Single photon avalanche diodes for the visible and near-infrared

Single-photon avalanche diodes (SPADs) can provide practical and reliable solutions for diverse applications both in the visible (Si) and Telecom (InGaAs/InP) regimes.

InGaAs/InP SPADs working in the Geiger mode are the most important techniques for single-photon detection in the near-infrared. In the Geiger mode, even a single photon-excited carrier can produce a macroscopic avalanche signal, which is detected and quenched by the dedicated electronics. However, the after-pulsing effect severely limits the SPAD performance. The origins of after-pulses are that some carriers trapped by the defects during the previous avalanches can be subsequently released and create undesired avalanches. Therefore, developing high-performance quenching electronics, particularly to suppress the after-pulsing, is critical to implement good SPAD performance such as high detection efficiency, high saturated count rate, low dark count probability, low after-pulsing probability and small timing resolution.

We are working on several different approaches to suit different applications, ranging from QKD and QRNG, to telecommunication metrology and biology.

Rapid Gated Detectors

Singe gating, rapid gating InGaAs single photon detector

Where there is a need for very high detection rates, SPADs are generally operated in the rapid gating regime. Due to the ultra short gating time, the number of charge carriers during avalanches reduces and thus the after-pulsing effect can be significantly suppressed. We have implemented rapid gating techniques by applying sine waves to gate SPADs and appropriate radio frequency (RF) circuitry to extract weak avalanches. We have increased the gating frequency up to a world-record level — 2.23 GHz. Recently we have worked on reducing the size of such detectors so that they can be integrated into maturing technologies, such as quantum key distribution systems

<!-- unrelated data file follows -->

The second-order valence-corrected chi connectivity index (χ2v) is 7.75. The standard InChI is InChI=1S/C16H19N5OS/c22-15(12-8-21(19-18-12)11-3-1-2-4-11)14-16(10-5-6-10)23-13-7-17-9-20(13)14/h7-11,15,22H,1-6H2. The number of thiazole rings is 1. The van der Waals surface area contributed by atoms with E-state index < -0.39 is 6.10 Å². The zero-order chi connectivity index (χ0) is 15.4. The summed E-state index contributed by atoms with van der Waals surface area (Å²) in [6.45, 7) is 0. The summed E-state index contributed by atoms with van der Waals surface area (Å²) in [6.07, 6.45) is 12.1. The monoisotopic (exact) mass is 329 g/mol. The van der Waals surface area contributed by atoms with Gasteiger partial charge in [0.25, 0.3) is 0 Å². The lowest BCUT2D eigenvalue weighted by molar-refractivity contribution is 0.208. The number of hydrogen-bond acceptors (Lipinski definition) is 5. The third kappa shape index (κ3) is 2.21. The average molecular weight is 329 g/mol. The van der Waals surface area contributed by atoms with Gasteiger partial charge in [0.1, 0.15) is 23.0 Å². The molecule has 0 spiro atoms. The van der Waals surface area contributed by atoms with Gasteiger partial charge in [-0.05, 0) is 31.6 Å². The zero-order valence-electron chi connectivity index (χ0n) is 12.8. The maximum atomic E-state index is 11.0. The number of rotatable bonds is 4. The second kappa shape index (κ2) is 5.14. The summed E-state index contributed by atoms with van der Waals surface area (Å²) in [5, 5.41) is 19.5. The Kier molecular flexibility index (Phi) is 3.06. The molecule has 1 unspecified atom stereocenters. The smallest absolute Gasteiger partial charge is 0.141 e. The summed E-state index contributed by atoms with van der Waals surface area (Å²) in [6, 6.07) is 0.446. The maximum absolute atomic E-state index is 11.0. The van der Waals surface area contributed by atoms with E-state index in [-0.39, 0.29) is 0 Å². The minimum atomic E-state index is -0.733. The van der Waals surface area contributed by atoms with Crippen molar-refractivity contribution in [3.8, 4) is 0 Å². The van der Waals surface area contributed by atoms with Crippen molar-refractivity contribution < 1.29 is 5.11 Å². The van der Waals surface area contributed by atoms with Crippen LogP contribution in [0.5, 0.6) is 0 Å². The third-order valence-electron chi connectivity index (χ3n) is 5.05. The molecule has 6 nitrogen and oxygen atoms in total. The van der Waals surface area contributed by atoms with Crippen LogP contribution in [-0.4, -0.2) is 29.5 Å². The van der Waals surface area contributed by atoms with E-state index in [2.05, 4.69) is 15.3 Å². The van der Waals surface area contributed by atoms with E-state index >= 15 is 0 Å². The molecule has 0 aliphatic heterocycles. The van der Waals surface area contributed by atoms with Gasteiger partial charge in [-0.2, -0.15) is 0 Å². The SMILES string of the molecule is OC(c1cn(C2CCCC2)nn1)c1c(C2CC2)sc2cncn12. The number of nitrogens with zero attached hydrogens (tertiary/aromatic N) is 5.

Free-Running Detectors

Stirling cooled , InGaAs single photon detector

For many applications, where the time of the photon arrival is unknown, operation in the free-running regime is essential. In 2007, in collaboration with IDQ, we developed the first free-running SPADs. Whilst we focus on the electronics we are also collaborating with companies such as Princeton Lightwave to study negative-feedback avalanche diodes (NFAD) for free-running operation. We are also experimenting with combining different aspects of these different electronics to better understand and improved detector performance for diverse regimes of operation. Our recent investigation of free-running NFAD operation at low temperatures (down to 160 K) has demonstrated the lowest dark count rates ever achieved - as low as 1 cps.